Models Of Breast Cancer Susceptibility

Several models have been developed to derive estimates of risk to women with a family history of breast cancer or to estimate the probability of carrying a mutation in the BRCA1 or BRCA2 gene. These models can be broadly categorized as "empirical models" and "genetic models." Empirical models are based summarily on measures of family history, such as the number of affected relatives and other risk factors. Perhaps the most widely used model of this kind is the Gail model, which incorporates a variety of breast cancer risk factors in addition to the number of affected relatives (31). Such a model is useful in the general population context, for example, in selecting women for prevention trials but is less useful in high-risk families where the nuances of the family history cannot be captured well.

Genetic models seek to model the familial aggregation of the disease in terms of the effects of specific genes or other familial risk factors. These models are developed from population-based studies of pedigrees using the statistical technique of segregation analysis. One best most well-known model of this kind is that of Claus et al. (32), based on an analysis of the Cancer and Steroid Hormone (CASH) study. This model postulated a single major gene, with an allele frequency of 0.3%, conferring a breast cancer risk of about 80% by age 80. This study found no evidence of any additional polygenic component, so that all the familial aggregation of breast cancer could be explained by a single gene. According to this model, approximately 5% of breast cancer cases would be attributable to this postulated gene. (The model is thus largely responsible for spawning the misleading statements that "about 5% of breast cancer is hereditary.") Other segregation analyses have also been conducted, some of which found other models of disease susceptibility, including models with a recessive component (33). However, the CASH model became widely accepted and used in genetic counseling, perhaps in part because it conformed to the general impression that high-risk families appeared to be dominant, and because it provided a straightforward way of classifying individual risk. And, to an extent, the model was vindicated by the identification of the BRCA1 and BRCA2 genes.

In reality, however, the situation is more complex. Mutations in the BRCA1 and BRCA2 genes do confer high risks of breast cancer comparable to those suggested by the model, but they do not explain all the familial aggregation of the disease. Since the identification of BRCA1 and BRCA2, more recent models have sought to model the effects of these genes. One of the most widely used is called BRCAPRO (34,35). It models the effects of BRCA1 and BRCA2 mutations and can therefore be used to obtain mutation carrier probabilities and age-specific cancer risks. However, it does not account for the effects of other genes and therefore tends to overpredict carrier probabilities. From population-based series and high-risk families from the United Kingdom, Antoniou et al. (36) found that the best fitting model was one incorporating the effects of BRCA1, BRCA2, and a polygenic component, the effect of many additional genes of small effect. This model, Breast and Ovarian Analysis of Disease Incidence and Carrier Estimation Algorithm (BOADICEA), has been shown to model accurately the familial risks of breast cancer and the prevalence of BRCA1 and BRCA2 mutations in population-based series (36). An alternative model was devised by Tyrer et al. (37), which incorporates the effects of BRCA1, BRCA2, and a third major gene.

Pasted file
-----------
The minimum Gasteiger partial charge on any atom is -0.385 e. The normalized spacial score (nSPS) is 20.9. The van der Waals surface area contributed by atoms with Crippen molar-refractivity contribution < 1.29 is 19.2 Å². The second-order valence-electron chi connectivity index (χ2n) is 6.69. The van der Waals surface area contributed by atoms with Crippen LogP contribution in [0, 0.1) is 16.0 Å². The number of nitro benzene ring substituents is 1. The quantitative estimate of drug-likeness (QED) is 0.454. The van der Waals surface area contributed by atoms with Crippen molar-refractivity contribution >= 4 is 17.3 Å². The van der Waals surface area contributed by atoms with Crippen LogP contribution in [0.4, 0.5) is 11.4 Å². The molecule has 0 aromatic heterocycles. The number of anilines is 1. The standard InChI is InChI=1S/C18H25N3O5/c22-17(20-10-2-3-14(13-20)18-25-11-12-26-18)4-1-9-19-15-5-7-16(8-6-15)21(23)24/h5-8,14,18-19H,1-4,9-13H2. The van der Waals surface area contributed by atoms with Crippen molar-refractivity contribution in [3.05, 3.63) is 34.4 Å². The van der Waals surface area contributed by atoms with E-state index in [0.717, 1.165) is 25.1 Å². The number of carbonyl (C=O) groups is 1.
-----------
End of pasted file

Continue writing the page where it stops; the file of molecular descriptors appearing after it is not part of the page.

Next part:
There are additional reasons for believing that the polygenic model is reasonable. The frequency of BRCA1 and BRCA2 in breast cancer families is strongly dependent on the degree of family history, so that the majority of families with a strong family history (for example, six or more cases) harbor a mutation in one of these genes. This suggests strongly that most other breast cancer genes will confer lower risks. In addition, further genetic linkage studies in multiple case families have not found evidence of any further susceptibility loci, suggesting that if other high-risk susceptibility loci do exist, the alleles are likely to be rare (15,38). The recent identification of some low-penetrance breast cancer loci is further confirmation that susceptibility to breast cancer does have a substantial polygenic component.

The polygenic model has quite different implications to single-gene models like that of Claus et al. (32). Although the latter model classifies everyone as either low or high risk, the polygenic model implies a virtually continuous distribution of risk, such that an individuals' risk is determined by the combination of high-risk alleles that they carry. Under this model, a much higher fraction of breast cancer cases can occur in "high-risk" individuals. Using this model, for example, Pharoah et al. (39) have estimated that about half of all breast cancer cases occur in women in the top 12% of the risk distribution.

Another prediction of the polygenic BOADICEA model is that the "polygenes" will also alter the risk in BRCA1 and BRCA2 carriers. Evidence in support of this is provided by the fact that estimates of the risk of breast cancer BRCA1/2 carriers have generally been higher than those estimated from studies of unselected breast cancer cases (40,41).

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